Curing Dementia with Lasers?
Curing diseases like Alzheimer’s with lasers might sound far fetched but a new study out of Europe suggests it might be an option, and a less harmful one, too. Scientists at Chalmers University of Technology in Sweden and the Polish Wroclaw University of Technology published their research about photo therapy lasers and the brain in Nature Photonics this week.
Proteins in the brain of someone with dementia group up into large plaques that hinder proper cellular processes and cause cognitive decline such as Alzheimer’s and Parkinson’s. According to the findings, the scientists believe they may be able to identify masses of proteins and possibly even remove the proteins, eliminating the disease and curing dementia.
Typically, the proteins are treated with highly toxic chemicals in an attempt to discover and remove them. This new research holds the potential to replace that procedure with a much less harmful one, which may even be able to discard of the proteins without disturbing any of the surrounding area.
“Nobody has talked about using only light to treat these diseases until now. This is a totally new approach and we believe that this might become a breakthrough in the research of diseases such as Alzheimer’s, Parkinson’s and Creutzfeldt-Jakob disease. We have found a totally new way of discovering these structures using just laser light”, said Piotr Hanczyc at Chalmers University of Technology in a press release.
Photo therapy is currently used for tomography, which captures a three dimensional image of internal body structures, often in the search for cancerous growths. So it’s not unrealistic to think it could perform a similar task to identify proteins in the brain.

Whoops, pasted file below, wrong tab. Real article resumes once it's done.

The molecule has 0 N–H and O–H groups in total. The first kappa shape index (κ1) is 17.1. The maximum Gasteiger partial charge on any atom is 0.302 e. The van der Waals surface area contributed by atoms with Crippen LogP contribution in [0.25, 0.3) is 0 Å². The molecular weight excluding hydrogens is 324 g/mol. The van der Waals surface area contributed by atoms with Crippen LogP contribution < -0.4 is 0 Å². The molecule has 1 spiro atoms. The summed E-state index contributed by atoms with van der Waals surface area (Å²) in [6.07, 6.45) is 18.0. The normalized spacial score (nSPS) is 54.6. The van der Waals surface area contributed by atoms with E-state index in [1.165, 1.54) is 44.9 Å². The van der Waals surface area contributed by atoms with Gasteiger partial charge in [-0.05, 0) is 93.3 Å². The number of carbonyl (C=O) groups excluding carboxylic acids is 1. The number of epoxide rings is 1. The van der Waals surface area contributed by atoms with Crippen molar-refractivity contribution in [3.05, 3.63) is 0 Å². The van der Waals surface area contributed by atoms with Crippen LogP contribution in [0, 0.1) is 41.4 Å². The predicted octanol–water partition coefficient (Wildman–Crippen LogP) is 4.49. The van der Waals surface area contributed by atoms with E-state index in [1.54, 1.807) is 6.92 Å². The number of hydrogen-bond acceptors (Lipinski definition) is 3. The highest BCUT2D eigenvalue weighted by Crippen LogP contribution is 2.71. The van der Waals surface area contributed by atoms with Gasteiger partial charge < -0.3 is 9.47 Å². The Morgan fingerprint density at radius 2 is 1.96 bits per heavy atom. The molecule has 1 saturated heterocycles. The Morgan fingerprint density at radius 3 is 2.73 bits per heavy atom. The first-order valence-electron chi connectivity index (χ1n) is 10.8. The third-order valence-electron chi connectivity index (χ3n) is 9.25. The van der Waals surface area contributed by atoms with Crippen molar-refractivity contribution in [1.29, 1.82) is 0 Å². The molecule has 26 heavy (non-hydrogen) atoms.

Studies are being released regularly that identify new prevention tools and cures for Alzheimer’s. Although any new medicines and hopes of curing dementia will take years to be tested and developed, a number of findings have pointed to ways to reduce your risk of developing dementia in your daily lifestyle.
Recent studies have connected sleep problems with an increased incidence of Alzheimer’s. On the other hand, according to Mayo Clinic, eating a diet rich in fruits, vegetables, and omega-3 fatty acids has been proven to improve brain health and protect against dementia.
Increase in Dementia
The number of people with dementia in the United States is expected to triple by 2050, as medical technology allows us to live longer than ever. Be sure you get to take advantage of your later years and prepare for retirement by maintaining both your health and your finances with long term care in mind.
Health care costs in retirement can destroy your financial portfolio if you have not set aside enough money for out of pocket costs or purchased long term care coverage to protect your assets.
A proper diet, regular exercise, socialization, mental engagement and other factors have been shown to reduce the risk of cognitive brain conditions and improve overall health, thereby decreasing the risk you will need care later in life. Read more about global brain research or planning for long term care in retirement.